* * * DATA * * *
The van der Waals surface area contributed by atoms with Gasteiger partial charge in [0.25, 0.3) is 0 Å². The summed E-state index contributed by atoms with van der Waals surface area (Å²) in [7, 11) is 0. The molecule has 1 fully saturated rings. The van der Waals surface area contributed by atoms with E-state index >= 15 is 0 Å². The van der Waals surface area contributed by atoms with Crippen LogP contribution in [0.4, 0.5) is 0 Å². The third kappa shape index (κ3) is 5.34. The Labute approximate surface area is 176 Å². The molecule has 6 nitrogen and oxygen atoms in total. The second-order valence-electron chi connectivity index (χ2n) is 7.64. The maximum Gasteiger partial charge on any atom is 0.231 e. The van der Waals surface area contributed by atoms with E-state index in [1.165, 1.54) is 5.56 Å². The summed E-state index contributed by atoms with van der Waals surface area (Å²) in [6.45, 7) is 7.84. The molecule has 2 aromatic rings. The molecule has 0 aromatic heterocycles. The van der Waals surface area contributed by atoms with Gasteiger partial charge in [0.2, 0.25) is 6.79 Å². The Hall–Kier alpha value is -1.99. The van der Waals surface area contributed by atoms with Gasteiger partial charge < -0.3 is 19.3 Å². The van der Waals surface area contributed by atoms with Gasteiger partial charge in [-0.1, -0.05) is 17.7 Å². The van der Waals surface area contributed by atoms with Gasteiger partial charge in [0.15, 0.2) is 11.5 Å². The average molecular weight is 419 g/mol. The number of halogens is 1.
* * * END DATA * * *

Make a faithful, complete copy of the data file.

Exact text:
The van der Waals surface area contributed by atoms with Gasteiger partial charge in [0.25, 0.3) is 0 Å². The summed E-state index contributed by atoms with van der Waals surface area (Å²) in [7, 11) is 0. The molecule has 1 fully saturated rings. The van der Waals surface area contributed by atoms with E-state index >= 15 is 0 Å². The van der Waals surface area contributed by atoms with Crippen LogP contribution in [0.4, 0.5) is 0 Å². The third kappa shape index (κ3) is 5.34. The Labute approximate surface area is 176 Å². The molecule has 6 nitrogen and oxygen atoms in total. The second-order valence-electron chi connectivity index (χ2n) is 7.64. The maximum Gasteiger partial charge on any atom is 0.231 e. The van der Waals surface area contributed by atoms with E-state index in [1.165, 1.54) is 5.56 Å². The summed E-state index contributed by atoms with van der Waals surface area (Å²) in [6.45, 7) is 7.84. The molecule has 2 aromatic rings. The molecule has 0 aromatic heterocycles. The van der Waals surface area contributed by atoms with Gasteiger partial charge in [0.2, 0.25) is 6.79 Å². The Hall–Kier alpha value is -1.99. The van der Waals surface area contributed by atoms with Gasteiger partial charge < -0.3 is 19.3 Å². The van der Waals surface area contributed by atoms with Gasteiger partial charge in [-0.1, -0.05) is 17.7 Å². The van der Waals surface area contributed by atoms with Gasteiger partial charge in [0.15, 0.2) is 11.5 Å². The average molecular weight is 419 g/mol. The number of halogens is 1.